People often ask me how they should talk to others about their faith. I consistently try to remind them that one doesn't always need to have all of the answers figured out to make a sound case for something. The approach that one takes often is as important as the matter itself.
Take teaching, for example. One can have all of the right answers, but if one doesn't take an approach that allows the student to hear and absorb what you are teaching, it is likely that they will never learn a thing from you.
In "Apology," the famed work of classical Greek philosopher Plato, we are told of the philosophical approach of Plato's great mentor, Socrates. In the tale, Socrates' comrade Chaerephon goes to the sage Oracle at Delphi to ask if there is anyone in the world who is wiser than Socrates. The oracle responds that there is not. Upon hearing this proclamation, Socrates is confounded by the answer. Seeking clarification, he begins to go door to door to investigate the oracle's claim.
Initially, he approaches a politician who thinks himself wise. When Socrates tries to convince the politician that he isn't wise, the man becomes indignant. After some conversation, Socrates leaves the man thinking to himself, "I am wiser than this man: neither of us knows anything that is really worth knowing, but he thinks that he has knowledge when he has not, while I, having no knowledge, do not think that I have. I seem, at any rate, to be a little wiser than he is at this point: I do not think I know what I do not know."
Over and over in the story Socrates approaches many different people of famed wisdom -- poets and artisans alike -- asking them each how they are wise. In every circumstance though, the same conclusion is reached -- humility proves wiser than hubris every time -- for human wisdom is worth little at all.
Several hundred years later, the Apostle Paul would echo this sentiment as he wrote to Christians in the Greek city of Corinth (1 Corinthians 3:18). "Do not deceive yourselves. If any of you think you are wise by the standards of this age, you should become 'fools' so that you may become wise. For the wisdom of this world is foolishness in God's sight."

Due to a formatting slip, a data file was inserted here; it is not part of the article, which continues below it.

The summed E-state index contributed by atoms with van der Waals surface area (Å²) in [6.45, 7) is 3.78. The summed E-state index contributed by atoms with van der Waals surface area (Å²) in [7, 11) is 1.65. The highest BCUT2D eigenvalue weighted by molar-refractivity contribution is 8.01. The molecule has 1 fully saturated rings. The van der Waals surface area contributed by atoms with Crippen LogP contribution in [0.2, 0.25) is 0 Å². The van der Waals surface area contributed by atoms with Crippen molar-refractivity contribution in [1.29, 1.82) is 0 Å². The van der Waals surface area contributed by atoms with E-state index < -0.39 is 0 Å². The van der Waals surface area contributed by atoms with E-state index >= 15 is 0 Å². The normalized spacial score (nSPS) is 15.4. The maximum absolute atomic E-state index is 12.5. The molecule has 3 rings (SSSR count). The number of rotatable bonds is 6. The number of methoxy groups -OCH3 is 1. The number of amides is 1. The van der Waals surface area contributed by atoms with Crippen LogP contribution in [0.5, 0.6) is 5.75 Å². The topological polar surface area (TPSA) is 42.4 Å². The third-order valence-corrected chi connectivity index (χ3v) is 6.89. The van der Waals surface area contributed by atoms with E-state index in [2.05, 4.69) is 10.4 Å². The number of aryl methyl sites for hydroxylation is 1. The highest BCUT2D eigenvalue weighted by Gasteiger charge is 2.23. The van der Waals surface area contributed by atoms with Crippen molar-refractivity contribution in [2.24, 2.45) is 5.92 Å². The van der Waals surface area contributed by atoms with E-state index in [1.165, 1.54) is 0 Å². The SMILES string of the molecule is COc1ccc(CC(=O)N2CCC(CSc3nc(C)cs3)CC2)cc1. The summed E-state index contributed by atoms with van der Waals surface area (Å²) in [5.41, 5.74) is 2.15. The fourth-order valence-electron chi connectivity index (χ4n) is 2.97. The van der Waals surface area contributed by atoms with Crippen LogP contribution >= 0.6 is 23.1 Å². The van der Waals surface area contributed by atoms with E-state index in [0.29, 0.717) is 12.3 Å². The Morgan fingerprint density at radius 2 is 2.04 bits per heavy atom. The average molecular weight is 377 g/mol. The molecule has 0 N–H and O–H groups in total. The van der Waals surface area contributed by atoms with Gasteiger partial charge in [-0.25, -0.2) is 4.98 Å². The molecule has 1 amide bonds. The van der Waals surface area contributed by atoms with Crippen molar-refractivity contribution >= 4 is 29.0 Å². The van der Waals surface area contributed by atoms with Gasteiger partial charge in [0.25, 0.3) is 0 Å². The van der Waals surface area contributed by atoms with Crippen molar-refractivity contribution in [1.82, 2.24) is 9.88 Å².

Often times, as human beings, we focus more intently on being "right" instead of simply being humble. We worry far more about what people will think of us in the moment than what we might gain, in the long term, through correction. Systemically, such behavior provides little grace for people to grow as human beings. Instead, we encourage people to act in a way that sets them up for failure and provides them no viable way to gain the tools they need to actually get better. As such, those who actually try to genuinely learn and extend grace to others are often met with criticism, ridicule and -- as in Socrates case -- even death.
Christians, in particular, in my experience, do far more on behalf of the kingdom of God when they drop the pretenses and just tell others about what Jesus has done in their own lives, how they see God moving in the world or how the Lord has blessing them personally. To be sure, such witness may simply be one's perception of an occurrence but sometimes, a faithful and humble perception is far more compelling and true than a proud and pretentious "fact."
The Rev. Christopher Benek is the associate pastor of family ministries at Providence Presbyterian Church on Hilton Head Island. Read his blog at www.christopherbenek.com.